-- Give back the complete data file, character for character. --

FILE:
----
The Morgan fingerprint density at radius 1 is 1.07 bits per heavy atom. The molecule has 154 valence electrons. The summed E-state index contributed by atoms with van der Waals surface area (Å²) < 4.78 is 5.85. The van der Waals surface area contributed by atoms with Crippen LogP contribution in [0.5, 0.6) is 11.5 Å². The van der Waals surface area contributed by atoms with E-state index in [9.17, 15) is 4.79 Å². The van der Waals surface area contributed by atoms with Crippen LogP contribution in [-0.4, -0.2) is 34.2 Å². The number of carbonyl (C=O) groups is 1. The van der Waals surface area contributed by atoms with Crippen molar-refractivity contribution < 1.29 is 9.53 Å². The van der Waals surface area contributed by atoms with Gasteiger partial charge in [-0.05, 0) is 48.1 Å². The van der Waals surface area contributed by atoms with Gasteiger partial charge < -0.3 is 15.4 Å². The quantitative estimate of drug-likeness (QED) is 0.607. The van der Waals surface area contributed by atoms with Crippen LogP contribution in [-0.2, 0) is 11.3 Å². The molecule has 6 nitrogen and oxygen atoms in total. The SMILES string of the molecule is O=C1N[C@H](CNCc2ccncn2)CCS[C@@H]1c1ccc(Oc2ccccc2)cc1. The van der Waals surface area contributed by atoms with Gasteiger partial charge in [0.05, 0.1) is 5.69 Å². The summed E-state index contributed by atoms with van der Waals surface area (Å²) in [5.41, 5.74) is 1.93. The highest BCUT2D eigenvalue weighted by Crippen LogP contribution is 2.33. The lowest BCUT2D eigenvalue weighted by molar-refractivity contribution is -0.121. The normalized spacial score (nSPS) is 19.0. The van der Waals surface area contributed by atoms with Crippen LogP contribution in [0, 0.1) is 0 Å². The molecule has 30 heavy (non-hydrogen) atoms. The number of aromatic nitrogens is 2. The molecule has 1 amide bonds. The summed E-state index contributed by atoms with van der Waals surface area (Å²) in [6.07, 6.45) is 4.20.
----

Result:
The Morgan fingerprint density at radius 1 is 1.07 bits per heavy atom. The molecule has 154 valence electrons. The summed E-state index contributed by atoms with van der Waals surface area (Å²) < 4.78 is 5.85. The van der Waals surface area contributed by atoms with Crippen LogP contribution in [0.5, 0.6) is 11.5 Å². The van der Waals surface area contributed by atoms with E-state index in [9.17, 15) is 4.79 Å². The van der Waals surface area contributed by atoms with Crippen LogP contribution in [-0.4, -0.2) is 34.2 Å². The number of carbonyl (C=O) groups is 1. The van der Waals surface area contributed by atoms with Crippen molar-refractivity contribution < 1.29 is 9.53 Å². The van der Waals surface area contributed by atoms with Gasteiger partial charge in [-0.05, 0) is 48.1 Å². The van der Waals surface area contributed by atoms with Gasteiger partial charge < -0.3 is 15.4 Å². The quantitative estimate of drug-likeness (QED) is 0.607. The van der Waals surface area contributed by atoms with Crippen LogP contribution in [-0.2, 0) is 11.3 Å². The molecule has 6 nitrogen and oxygen atoms in total. The SMILES string of the molecule is O=C1N[C@H](CNCc2ccncn2)CCS[C@@H]1c1ccc(Oc2ccccc2)cc1. The van der Waals surface area contributed by atoms with Gasteiger partial charge in [0.05, 0.1) is 5.69 Å². The summed E-state index contributed by atoms with van der Waals surface area (Å²) in [5.41, 5.74) is 1.93. The highest BCUT2D eigenvalue weighted by Crippen LogP contribution is 2.33. The lowest BCUT2D eigenvalue weighted by molar-refractivity contribution is -0.121. The normalized spacial score (nSPS) is 19.0. The van der Waals surface area contributed by atoms with Crippen LogP contribution in [0, 0.1) is 0 Å². The molecule has 30 heavy (non-hydrogen) atoms. The number of aromatic nitrogens is 2. The molecule has 1 amide bonds. The summed E-state index contributed by atoms with van der Waals surface area (Å²) in [6.07, 6.45) is 4.20.